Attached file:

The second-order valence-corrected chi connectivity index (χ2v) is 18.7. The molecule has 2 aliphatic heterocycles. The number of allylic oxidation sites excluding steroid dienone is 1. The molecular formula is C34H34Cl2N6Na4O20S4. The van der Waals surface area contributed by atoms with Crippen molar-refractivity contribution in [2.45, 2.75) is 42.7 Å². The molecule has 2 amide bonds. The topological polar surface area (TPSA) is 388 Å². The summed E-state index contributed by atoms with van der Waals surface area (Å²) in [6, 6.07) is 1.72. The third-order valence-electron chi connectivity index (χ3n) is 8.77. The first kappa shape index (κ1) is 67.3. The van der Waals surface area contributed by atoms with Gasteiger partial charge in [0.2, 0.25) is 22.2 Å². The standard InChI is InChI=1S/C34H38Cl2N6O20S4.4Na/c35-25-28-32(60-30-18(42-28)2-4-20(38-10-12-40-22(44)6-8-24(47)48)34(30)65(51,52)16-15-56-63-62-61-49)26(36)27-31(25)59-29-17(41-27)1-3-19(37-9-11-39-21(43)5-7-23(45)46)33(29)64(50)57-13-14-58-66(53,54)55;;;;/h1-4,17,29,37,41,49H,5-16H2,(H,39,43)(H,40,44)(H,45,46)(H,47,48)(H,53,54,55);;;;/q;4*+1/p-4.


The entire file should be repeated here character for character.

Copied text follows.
The second-order valence-corrected chi connectivity index (χ2v) is 18.7. The molecule has 2 aliphatic heterocycles. The number of allylic oxidation sites excluding steroid dienone is 1. The molecular formula is C34H34Cl2N6Na4O20S4. The van der Waals surface area contributed by atoms with Crippen molar-refractivity contribution in [2.45, 2.75) is 42.7 Å². The molecule has 2 amide bonds. The topological polar surface area (TPSA) is 388 Å². The summed E-state index contributed by atoms with van der Waals surface area (Å²) in [6, 6.07) is 1.72. The third-order valence-electron chi connectivity index (χ3n) is 8.77. The first kappa shape index (κ1) is 67.3. The van der Waals surface area contributed by atoms with Gasteiger partial charge in [0.2, 0.25) is 22.2 Å². The standard InChI is InChI=1S/C34H38Cl2N6O20S4.4Na/c35-25-28-32(60-30-18(42-28)2-4-20(38-10-12-40-22(44)6-8-24(47)48)34(30)65(51,52)16-15-56-63-62-61-49)26(36)27-31(25)59-29-17(41-27)1-3-19(37-9-11-39-21(43)5-7-23(45)46)33(29)64(50)57-13-14-58-66(53,54)55;;;;/h1-4,17,29,37,41,49H,5-16H2,(H,39,43)(H,40,44)(H,45,46)(H,47,48)(H,53,54,55);;;;/q;4*+1/p-4.